What wouldn’t a parent do for an ailing child? In many circles, this age-old question is a serious subject of debate.
Millions of people have had their minds change in recent years about the benefits of medicinal marijuana. But for many, the use of it on children remain still too controversial to bend on.
That too, as with most things, is starting to change… ever so slowly.
First, let’s back up a minute and look at what medical marijuana actually treats. It is being used in 30 states plus D.C. It has been proven to help with everything from nausea and anxiety to glaucoma and nerve pain.
Some believe its number of effective uses will only grow. One area that might just be its largest growth opportunity is in treatments of disorders and diseases that primarily affect children. That’s where the controversy comes in.
Right now, it is being studied around the world as a potential treatment for autism and even epilepsy. These are series problems children face, ones with limited other effective options.
Clinical trials for medical marijuana on children as young as five-years old are being done in Israel, New York and San Diego. More and more companies are toying with synthetic versions of cannabinoids for medical use.
So far, the results are frankly mixed. However, it has proven to significantly help some that have had no success elsewhere.
But even as these trials are still being done, politicians are seeing the tides for this controversial approach to children disorders change.
More than a year and a half after signing the first medical marijuana legislation into law, Pennsylvania Governor Tom Wolf tweeted this last month:
“Meet TJ & Cora — they’re twins living with autism. Medical marijuana helps make their symptoms manageable, which improves their quality of life. Proud of the work my admin has done to bring vital #MMJ treatment to families across PA.“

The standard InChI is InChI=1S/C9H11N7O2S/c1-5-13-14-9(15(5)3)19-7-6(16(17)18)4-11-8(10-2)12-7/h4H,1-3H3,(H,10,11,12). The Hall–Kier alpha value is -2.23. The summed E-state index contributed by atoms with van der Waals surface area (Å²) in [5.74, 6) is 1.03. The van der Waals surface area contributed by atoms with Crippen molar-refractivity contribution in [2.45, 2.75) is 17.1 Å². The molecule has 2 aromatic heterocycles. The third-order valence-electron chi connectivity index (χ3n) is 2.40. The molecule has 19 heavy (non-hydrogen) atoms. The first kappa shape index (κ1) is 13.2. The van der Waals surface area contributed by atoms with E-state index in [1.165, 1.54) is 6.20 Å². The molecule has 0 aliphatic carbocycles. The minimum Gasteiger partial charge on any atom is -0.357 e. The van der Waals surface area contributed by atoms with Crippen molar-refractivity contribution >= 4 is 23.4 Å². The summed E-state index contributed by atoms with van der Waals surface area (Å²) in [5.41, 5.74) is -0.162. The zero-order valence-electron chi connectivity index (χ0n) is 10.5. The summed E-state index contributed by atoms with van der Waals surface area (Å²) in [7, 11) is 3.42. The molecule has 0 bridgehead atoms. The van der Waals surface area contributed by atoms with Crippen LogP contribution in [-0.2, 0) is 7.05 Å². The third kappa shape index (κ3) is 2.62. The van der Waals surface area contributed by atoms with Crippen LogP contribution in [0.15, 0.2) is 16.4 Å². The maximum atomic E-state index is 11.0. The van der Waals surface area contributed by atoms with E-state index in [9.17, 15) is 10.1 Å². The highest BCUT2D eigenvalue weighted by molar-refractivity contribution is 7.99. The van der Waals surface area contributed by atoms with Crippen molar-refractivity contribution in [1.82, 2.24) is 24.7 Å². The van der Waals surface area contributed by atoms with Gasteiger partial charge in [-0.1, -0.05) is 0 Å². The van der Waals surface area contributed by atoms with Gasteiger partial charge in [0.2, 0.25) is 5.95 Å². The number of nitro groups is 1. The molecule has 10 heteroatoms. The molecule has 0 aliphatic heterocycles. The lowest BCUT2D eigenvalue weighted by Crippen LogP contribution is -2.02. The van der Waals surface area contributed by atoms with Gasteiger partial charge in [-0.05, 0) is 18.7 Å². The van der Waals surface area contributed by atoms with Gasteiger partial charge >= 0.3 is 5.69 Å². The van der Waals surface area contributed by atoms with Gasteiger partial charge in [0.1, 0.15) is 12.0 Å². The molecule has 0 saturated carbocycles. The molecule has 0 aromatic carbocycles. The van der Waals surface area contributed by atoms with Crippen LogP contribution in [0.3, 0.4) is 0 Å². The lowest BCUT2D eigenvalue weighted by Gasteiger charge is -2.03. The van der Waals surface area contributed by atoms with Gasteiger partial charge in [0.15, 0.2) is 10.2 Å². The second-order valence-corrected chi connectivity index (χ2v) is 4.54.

Even a year and a half before this, when he was pushing for medical marijuana to gain legal status in the swing state, it was a dogfight. Now, he not only advocates for its use in his state… he does so for treatment of autism in children – a yet-to-be-completely-proven use of the drug.
While Wolf is a Democrat, his party isn’t the only one fighting this fight. Earlier this year, Republican Governor Greg Abbott of Texas signed into law the sale of cannabis oil for use in epilepsy… even for children. The first child in the state received this treatment in February.
It is important to note, here, however that Abbott’s law is only for the use of cannabis strings with low THC levels. This is an important distinction because it is also a shield for conservatives like Abbott and other Republicans are using to pass such legislation.
This fight for medical marijuana in use of child disorders and diseases actually works well with this shield. You see, CBD oils are the primary topic of research for these ailments. Meaning, the types of cannabis plants that could get more action on the medical side are actually industrial hemp plants, not traditional marijuana ones.
Now, these trends are certainly going to continue. If a staunch conservative like Abbott, or even Senate Majority Leader Mitch McConnell, as we pointed out on Thursday, can get behind cannabis for either medical or purely economic reasons, we’ll continue to see change.
While the use of medical marijuana for children remains controversial, it might just be the reason change in opinion continues to happen at breakneck speed. As investors, the piece of this story worth following the closest is where the research will head.
Companies like Insys Terapeutics Inc. (NASDAQ:INSY) are working on this exact subject matter. While Pennsylvania and Minnesota are the only two states that have specifically passed legislation for the use of medical marijuana on autism, if these private researchers find stronger links for the use of it for this purpose, more states will pass similar bills.
This is one area we’ll continue to track. After all, the idea of giving children marijuana to help them would have seemed insane just a few years ago. Now, both political parties in the U.S. are beginning to do just that.